The U.S. criminal justice system refers more people to substance abuse treatment than any other system. Low treatment completion rates and high relapse rates among addicted offenders highlight the need for better substance use disorder treatment and recovery tools.
Mobile health applications (apps) may fill that need by providing continuous support. In this pilot test, 30 participants in a Massachusetts drug court program used A-CHESS, a mobile app for recovery support and relapse prevention, over a four-month period. Over the course of the study period, participants opened A-CHESS on average of 62% of the days that they had the app. Social networking tools were the most utilized services.
The study results suggest that drug court participants will make regular use of a recovery support app. This pilot study sought to find out if addicted offenders in a drug court program would use a mobile application to support and manage their recovery.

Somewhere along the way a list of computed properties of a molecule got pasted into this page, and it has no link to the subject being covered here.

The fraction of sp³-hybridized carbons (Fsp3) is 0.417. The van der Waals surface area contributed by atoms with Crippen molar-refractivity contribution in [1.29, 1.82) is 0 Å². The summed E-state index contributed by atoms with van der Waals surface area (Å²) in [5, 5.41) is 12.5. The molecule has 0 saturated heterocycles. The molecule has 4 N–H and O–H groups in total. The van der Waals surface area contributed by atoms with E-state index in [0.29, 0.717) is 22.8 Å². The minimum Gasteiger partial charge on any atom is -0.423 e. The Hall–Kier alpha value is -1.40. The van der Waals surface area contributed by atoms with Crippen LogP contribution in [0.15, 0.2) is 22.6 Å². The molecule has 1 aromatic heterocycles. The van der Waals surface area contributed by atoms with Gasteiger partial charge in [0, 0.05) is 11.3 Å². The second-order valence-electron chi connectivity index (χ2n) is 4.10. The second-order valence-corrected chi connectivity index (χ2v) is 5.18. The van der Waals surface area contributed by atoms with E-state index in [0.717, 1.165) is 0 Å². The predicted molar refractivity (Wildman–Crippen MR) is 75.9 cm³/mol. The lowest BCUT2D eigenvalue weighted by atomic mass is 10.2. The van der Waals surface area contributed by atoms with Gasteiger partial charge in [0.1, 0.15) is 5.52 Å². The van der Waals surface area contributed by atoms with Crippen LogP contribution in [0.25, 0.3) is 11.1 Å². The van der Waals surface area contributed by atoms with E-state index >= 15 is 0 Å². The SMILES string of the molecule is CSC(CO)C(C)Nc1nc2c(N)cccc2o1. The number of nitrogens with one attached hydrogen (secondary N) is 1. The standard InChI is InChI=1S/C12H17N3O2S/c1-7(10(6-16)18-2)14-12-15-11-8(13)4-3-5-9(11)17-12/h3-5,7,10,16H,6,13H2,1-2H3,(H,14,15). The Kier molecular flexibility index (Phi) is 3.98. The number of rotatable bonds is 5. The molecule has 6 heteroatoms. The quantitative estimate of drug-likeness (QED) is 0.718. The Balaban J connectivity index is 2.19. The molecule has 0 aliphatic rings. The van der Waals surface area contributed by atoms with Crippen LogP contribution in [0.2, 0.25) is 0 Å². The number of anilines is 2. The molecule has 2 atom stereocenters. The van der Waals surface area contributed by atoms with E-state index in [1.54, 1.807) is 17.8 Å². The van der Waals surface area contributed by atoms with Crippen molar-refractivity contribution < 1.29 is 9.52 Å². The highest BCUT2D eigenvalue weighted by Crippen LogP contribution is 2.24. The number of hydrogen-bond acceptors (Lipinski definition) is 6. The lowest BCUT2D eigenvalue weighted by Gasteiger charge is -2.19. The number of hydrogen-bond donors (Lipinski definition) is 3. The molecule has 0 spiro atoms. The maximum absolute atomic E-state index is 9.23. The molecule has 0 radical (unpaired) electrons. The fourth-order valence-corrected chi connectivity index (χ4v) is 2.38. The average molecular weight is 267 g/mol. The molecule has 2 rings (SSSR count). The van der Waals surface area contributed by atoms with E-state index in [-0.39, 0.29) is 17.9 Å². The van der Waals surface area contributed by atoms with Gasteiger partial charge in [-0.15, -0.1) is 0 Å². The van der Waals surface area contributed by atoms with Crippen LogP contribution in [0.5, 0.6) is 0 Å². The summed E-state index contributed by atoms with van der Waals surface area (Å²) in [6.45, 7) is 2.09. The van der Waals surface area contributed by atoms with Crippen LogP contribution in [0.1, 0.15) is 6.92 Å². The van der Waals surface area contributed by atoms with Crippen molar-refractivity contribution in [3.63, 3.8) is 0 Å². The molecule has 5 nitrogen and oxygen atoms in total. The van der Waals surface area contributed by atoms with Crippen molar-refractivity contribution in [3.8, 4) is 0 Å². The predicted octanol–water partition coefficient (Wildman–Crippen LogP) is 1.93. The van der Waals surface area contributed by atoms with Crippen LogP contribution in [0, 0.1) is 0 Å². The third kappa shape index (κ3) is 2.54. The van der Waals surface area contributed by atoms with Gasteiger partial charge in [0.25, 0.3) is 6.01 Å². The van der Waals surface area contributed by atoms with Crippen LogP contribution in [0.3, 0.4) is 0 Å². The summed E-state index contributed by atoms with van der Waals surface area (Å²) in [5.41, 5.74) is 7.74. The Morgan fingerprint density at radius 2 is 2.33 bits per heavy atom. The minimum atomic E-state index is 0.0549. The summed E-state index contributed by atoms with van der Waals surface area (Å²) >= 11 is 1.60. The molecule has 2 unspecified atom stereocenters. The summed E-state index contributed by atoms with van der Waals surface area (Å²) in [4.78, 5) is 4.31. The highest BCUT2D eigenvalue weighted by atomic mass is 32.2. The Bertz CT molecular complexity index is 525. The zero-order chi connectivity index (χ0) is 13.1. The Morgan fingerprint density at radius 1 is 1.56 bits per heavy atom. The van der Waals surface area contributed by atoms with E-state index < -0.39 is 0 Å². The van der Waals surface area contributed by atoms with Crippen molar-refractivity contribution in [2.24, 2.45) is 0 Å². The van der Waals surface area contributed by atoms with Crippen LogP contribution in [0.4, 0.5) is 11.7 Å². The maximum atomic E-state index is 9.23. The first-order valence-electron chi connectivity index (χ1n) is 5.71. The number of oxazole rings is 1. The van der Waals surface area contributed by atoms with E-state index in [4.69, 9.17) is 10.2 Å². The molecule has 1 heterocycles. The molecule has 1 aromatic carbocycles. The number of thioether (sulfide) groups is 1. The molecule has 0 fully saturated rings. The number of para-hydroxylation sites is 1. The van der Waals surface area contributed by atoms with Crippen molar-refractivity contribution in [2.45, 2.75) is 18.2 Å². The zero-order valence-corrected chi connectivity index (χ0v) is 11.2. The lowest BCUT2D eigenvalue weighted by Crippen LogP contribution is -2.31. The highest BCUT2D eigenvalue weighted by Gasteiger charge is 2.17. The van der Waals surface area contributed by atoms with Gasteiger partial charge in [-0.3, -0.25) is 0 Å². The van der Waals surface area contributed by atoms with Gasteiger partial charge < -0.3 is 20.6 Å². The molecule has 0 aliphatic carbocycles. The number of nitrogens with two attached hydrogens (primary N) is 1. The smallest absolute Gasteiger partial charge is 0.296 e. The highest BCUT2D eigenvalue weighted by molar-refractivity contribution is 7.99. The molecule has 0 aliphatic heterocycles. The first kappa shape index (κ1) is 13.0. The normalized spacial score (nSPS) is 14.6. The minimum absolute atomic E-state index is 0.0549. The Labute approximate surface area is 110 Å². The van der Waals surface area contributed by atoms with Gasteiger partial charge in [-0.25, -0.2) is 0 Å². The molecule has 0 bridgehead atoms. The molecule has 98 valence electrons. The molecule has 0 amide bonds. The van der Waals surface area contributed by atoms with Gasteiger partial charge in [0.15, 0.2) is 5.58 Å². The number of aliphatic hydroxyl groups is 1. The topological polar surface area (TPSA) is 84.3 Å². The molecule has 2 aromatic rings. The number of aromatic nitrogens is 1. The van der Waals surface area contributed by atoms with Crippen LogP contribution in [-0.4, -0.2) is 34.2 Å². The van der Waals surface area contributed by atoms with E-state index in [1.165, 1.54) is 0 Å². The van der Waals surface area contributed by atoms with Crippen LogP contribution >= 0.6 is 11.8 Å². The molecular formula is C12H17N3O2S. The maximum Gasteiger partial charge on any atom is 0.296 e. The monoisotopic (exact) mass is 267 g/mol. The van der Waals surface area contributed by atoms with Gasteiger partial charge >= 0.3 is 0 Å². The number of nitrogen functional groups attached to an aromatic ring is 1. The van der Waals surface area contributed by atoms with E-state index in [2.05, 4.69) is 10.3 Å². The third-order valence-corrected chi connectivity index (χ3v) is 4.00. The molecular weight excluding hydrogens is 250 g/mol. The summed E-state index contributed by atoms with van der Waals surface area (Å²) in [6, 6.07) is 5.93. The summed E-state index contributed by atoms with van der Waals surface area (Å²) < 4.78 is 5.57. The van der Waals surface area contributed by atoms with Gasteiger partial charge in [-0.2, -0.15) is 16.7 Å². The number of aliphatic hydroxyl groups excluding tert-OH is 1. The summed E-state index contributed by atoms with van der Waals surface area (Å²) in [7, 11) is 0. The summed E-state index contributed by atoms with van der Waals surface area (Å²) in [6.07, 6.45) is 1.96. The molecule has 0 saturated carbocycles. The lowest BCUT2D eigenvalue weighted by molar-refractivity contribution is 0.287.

Below: A-CHESS mobile app user interface
Below: Percentage of days in which participants used A-CHESS
Below: Average number of times participants who used each service used it over the total study period
Below: Social network map of all participants including staff
Below: Social network map of drug court participants
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- 1Center for Health Enhancement Systems Studies, University of Wisconsin-Madison, Madison, WI, USA.
- 2Communications Coordinator, Population Health Institute, University of Wisconsin-Madison, Madison, WI, USA.
- 3Research Assistant, Center for Health Enhancement Systems Studies, University of Wisconsin-Madison, Madison, WI, USA.; Assistant Professor, University of Kentucky, Lexington, KY, USA.
- 4Honorary Fellow, Center for Health Enhancement Systems Studies, University of Wisconsin-Madison, Madison, WI, USA.
- 5Advocates, Inc., Ayer Concord Drug Court, Ayer, MA, USA.
- Subst Abuse. 2016 Feb 14;10:1-7. doi: 10.4137/SART.S33390. eCollection 2016.
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